Blogs

  • 04 November 2019

Terminating a Contract getting it right

Terminating a contract is a surprisingly complex area of the law.

When a dispute arises regarding the performance of a contract, looking at the situation from your side of the equation it can seem obvious that the other contracting party is in the wrong and that you are justified in terminating the contract.

Unfortunately, it is rarely that straightforward and getting it wrong can leave you exposed. If you make the wrong decision and terminate the contract when you were not entitled to, you could be faced with a claim for damages for breach of contract yourself. This is why it is so important that it be done correctly.

A right to terminate a contract can arise from a contractual right or from the common law. There are different tests to be applied depending on how the right arises.

Contractual Rights to Terminate a contract

Most contracts will refer in some fashion to some of the circumstances in which a contract can be terminated. A well drafted contract will clearly define the circumstances in which a contract can be terminated:

  1. For any reason; or
  2. For breach

Terminating a contract for any reason

Where a contract contains a provision that allows you to terminate for any reason, it usually specifies that you must give the other party a certain period of notice of your intention to terminate in writing.

It is important to ensure that you comply strictly with these notice requirements, otherwise you risk being liable to complete your obligations under the contract for a longer period or to pay for services you have contracted to receive even though you are no longer receiving them.

Contractual rights to terminate for breach of contract

Many contracts specify certain circumstances in which a party will be considered to be in breach of a contract that gives rise to termination. These are contractual rights to terminate. Some common situations in which a contract will specify a party is in breach of the contract which gives the other party the right to terminate the contract are:

  1. Non-payment or delays in payment which remain unremedied for a certain period of time;
  2. A breach of confidentiality or intellectual property clauses;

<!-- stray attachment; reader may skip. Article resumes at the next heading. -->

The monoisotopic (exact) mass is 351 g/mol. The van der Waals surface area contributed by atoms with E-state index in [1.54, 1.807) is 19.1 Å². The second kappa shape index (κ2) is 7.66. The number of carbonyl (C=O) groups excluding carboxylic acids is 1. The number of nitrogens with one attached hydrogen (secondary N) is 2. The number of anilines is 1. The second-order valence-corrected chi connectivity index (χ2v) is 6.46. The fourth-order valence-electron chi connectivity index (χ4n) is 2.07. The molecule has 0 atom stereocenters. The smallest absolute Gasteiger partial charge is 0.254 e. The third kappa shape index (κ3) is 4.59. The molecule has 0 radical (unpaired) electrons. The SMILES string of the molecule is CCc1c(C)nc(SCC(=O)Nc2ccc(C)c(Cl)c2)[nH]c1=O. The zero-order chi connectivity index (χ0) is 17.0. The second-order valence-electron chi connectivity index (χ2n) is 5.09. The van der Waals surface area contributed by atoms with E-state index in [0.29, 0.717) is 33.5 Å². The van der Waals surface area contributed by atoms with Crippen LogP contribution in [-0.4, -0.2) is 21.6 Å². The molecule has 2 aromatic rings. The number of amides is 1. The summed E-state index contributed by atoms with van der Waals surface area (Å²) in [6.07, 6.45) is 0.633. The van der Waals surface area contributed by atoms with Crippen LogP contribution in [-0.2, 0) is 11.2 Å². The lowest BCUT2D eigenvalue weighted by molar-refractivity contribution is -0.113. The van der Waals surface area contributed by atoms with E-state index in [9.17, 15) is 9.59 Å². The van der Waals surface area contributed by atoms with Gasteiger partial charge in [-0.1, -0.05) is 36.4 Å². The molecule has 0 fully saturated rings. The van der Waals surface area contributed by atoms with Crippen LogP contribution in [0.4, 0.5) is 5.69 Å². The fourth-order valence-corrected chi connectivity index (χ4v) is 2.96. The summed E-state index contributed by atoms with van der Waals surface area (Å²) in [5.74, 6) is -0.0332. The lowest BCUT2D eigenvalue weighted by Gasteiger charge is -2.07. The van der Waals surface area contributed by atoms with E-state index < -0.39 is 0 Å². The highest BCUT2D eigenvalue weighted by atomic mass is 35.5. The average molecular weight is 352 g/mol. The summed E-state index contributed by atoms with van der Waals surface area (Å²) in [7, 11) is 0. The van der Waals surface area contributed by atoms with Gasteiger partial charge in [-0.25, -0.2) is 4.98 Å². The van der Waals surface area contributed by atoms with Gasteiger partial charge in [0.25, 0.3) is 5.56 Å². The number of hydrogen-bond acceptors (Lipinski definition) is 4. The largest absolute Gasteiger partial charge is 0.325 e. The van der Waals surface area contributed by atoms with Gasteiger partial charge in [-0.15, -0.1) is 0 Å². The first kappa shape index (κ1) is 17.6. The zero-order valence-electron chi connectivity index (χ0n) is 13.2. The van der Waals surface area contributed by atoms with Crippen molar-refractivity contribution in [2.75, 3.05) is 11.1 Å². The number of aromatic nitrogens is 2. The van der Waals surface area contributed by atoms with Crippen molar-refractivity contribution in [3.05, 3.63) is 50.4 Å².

3. An insolvent event either bankruptcy or liquidation or very often simply the issue of or failure to comply with a statutory demand;
  4. A failure to remedy a breach of an essential term within a specified time frame; and
  5. A failure to remedy a breach of a non-essential term within a specified time frame.

It is important to read the terms of the contract carefully.

One difficulty arises when it comes to working out what is an essential and non-essential term of the contract. A well-drafted contract should define the essential terms, but frequently they are not defined, leaving it open to interpretation. It can be difficult to judge whether a term is essential or non-essential. To a large degree, it depends on the type of contract and what it is intended to achieve. Commonly essential terms are defined to include payment, confidentiality clauses, intellectual property clauses, some warranties and sometimes the timing of delivery or performance of the contract. The description "time is of the essence" in a contract signifies that the time for performance of the particular obligation referred to is an essential term.

Where a contract is silent on the definition of an essential term, it falls to the party wishing to terminate the contract to decide whether the term breached is likely to be considered an essential term and to take the risk when terminating the contract that the term breached gave rise to the right to terminate.

Common law right to terminate for breach of contract

There are three circumstances in which a right to terminate a contract can arise in common law (these are set out in the High Court decision of Koompahtoo Local Aboriginal Land Council v Sanpine Pty Ltd (2007) 233 CLR 115):

  1. An essential term has been breached;
  2. There is a breach of a non-essential (or intermediate) term so serious that it "goes to the root of the contract" or "substantially deprives the innocent party of the benefit of the contract"; or
  3. The contract has been repudiated, this includes anticipatory breaches where a party shows an intention to no longer be bound by the contract or to fulfil it only in a manner substantially inconsistent with the party's obligations.

These common law principles are applied to the individual facts of each situation which is why it is such a complex and technical area of the law. When considering whether a party had a right to terminate a contract the Court looks at the following issues:

  1. The nature of the contract and the relationship it creates between the parties;
  2. The nature of the term(s) breached;
  3. The kind and degree of the breach(es);
  4. The consequences of the breach(es) for the other party; and
  5. The adequacy of damages as a remedy.

As you can see, this area of the law is very technical and terminating without a right to do so can have dire financial consequences. Further, as will be discussed in a future blog post, the effects of termination on your continuing obligations under the contract differ depending on whether the contract is terminated or rescinded.

It is important to get legal advice before making the decision to terminate a contract to avoid the pitfalls discussed above. If you are considering terminating a contract or consider the other party may be in breach and wish to discuss your options, please contact Fiona Henderson at fiona@acornlawyers.com.au or (02) 4226 5711 to discuss.



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